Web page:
Earlier this school year, Elizabeth Rice, 12, stood up in her James Madison Middle School classroom to present a project on a planet.

Elizabeth has Down syndrome, and because “different little things” like shyness and certain loud noises can make it more difficult for her to complete an activity like a class presentation, her teachers weren’t sure what to expect, said her mom, Melanie Rice.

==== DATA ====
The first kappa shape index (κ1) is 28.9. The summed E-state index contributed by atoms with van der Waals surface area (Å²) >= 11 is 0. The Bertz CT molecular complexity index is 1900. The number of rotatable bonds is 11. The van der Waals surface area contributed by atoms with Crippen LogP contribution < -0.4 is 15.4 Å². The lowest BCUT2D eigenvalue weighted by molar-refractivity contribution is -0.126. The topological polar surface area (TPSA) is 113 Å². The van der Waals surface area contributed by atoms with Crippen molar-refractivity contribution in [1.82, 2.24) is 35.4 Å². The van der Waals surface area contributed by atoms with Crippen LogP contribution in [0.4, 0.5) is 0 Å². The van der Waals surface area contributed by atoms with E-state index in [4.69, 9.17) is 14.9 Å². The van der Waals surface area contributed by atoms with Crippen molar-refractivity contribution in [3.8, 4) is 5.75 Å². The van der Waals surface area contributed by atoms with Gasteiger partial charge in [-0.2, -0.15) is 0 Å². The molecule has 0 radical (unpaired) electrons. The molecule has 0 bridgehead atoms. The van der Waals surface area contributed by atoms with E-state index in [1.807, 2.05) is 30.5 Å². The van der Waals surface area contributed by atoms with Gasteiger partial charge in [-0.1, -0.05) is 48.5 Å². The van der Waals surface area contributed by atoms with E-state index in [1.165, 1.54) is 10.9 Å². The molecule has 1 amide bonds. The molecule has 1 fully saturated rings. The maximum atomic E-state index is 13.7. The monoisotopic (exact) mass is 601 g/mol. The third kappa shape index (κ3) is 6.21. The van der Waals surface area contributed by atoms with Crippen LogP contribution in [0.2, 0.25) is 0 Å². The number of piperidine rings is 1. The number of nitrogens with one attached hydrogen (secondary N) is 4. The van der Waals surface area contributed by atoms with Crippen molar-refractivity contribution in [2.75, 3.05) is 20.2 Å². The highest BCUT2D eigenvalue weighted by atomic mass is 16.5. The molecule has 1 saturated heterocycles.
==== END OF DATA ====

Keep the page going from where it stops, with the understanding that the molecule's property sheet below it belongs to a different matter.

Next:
Elizabeth recited all the information, making her teachers and mom proud. Her confidence, communication skills and feeling of acceptance were all boosted from that single assignment, Rice said.

That moment was only possible because Elizabeth spends the majority of the school day in an inclusive classroom, Rice said, where students with and without disabilities learn together. But moments like that

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